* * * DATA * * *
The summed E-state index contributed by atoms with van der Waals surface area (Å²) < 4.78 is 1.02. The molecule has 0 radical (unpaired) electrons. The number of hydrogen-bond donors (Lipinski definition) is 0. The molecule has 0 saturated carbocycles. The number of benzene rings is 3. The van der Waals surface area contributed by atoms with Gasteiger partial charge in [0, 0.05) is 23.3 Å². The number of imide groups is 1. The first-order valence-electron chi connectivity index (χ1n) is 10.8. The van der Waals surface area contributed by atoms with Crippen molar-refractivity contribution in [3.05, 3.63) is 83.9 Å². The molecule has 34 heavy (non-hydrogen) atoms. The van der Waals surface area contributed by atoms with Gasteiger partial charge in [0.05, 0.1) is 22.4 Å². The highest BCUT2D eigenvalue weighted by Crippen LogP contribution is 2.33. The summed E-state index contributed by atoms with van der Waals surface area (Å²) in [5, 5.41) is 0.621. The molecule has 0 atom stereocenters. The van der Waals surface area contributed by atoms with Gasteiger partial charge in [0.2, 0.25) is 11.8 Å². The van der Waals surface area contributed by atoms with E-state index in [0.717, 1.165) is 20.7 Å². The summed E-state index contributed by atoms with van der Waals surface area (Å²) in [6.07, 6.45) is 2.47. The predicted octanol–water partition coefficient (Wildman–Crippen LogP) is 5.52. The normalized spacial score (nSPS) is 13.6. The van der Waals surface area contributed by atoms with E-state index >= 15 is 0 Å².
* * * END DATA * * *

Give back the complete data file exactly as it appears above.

The summed E-state index contributed by atoms with van der Waals surface area (Å²) < 4.78 is 1.02. The molecule has 0 radical (unpaired) electrons. The number of hydrogen-bond donors (Lipinski definition) is 0. The molecule has 0 saturated carbocycles. The number of benzene rings is 3. The van der Waals surface area contributed by atoms with Gasteiger partial charge in [0, 0.05) is 23.3 Å². The number of imide groups is 1. The first-order valence-electron chi connectivity index (χ1n) is 10.8. The van der Waals surface area contributed by atoms with Crippen molar-refractivity contribution in [3.05, 3.63) is 83.9 Å². The molecule has 34 heavy (non-hydrogen) atoms. The van der Waals surface area contributed by atoms with Gasteiger partial charge in [0.05, 0.1) is 22.4 Å². The highest BCUT2D eigenvalue weighted by Crippen LogP contribution is 2.33. The summed E-state index contributed by atoms with van der Waals surface area (Å²) in [5, 5.41) is 0.621. The molecule has 0 atom stereocenters. The van der Waals surface area contributed by atoms with Gasteiger partial charge in [0.2, 0.25) is 11.8 Å². The van der Waals surface area contributed by atoms with E-state index in [0.717, 1.165) is 20.7 Å². The summed E-state index contributed by atoms with van der Waals surface area (Å²) in [6.07, 6.45) is 2.47. The predicted octanol–water partition coefficient (Wildman–Crippen LogP) is 5.52. The normalized spacial score (nSPS) is 13.6. The van der Waals surface area contributed by atoms with E-state index >= 15 is 0 Å².